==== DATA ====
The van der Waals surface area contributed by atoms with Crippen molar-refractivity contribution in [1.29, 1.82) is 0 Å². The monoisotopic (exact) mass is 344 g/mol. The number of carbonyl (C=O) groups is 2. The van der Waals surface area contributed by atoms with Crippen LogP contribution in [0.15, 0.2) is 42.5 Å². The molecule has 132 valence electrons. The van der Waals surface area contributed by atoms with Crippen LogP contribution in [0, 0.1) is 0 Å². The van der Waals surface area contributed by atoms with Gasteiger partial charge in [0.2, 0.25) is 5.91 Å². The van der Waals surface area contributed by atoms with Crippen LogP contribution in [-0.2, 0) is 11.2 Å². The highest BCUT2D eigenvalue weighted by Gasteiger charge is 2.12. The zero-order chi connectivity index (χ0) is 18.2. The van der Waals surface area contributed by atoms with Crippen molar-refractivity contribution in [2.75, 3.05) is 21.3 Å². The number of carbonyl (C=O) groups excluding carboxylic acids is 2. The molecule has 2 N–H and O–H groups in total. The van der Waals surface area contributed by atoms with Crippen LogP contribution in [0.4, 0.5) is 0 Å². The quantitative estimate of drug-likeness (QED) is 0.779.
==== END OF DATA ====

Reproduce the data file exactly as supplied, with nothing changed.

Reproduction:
The van der Waals surface area contributed by atoms with Crippen molar-refractivity contribution in [1.29, 1.82) is 0 Å². The monoisotopic (exact) mass is 344 g/mol. The number of carbonyl (C=O) groups is 2. The van der Waals surface area contributed by atoms with Crippen LogP contribution in [0.15, 0.2) is 42.5 Å². The molecule has 132 valence electrons. The van der Waals surface area contributed by atoms with Crippen LogP contribution in [0, 0.1) is 0 Å². The van der Waals surface area contributed by atoms with Gasteiger partial charge in [0.2, 0.25) is 5.91 Å². The van der Waals surface area contributed by atoms with Crippen LogP contribution in [-0.2, 0) is 11.2 Å². The highest BCUT2D eigenvalue weighted by Gasteiger charge is 2.12. The zero-order chi connectivity index (χ0) is 18.2. The van der Waals surface area contributed by atoms with Crippen molar-refractivity contribution in [2.75, 3.05) is 21.3 Å². The number of carbonyl (C=O) groups excluding carboxylic acids is 2. The molecule has 2 N–H and O–H groups in total. The van der Waals surface area contributed by atoms with Crippen LogP contribution in [0.4, 0.5) is 0 Å². The quantitative estimate of drug-likeness (QED) is 0.779.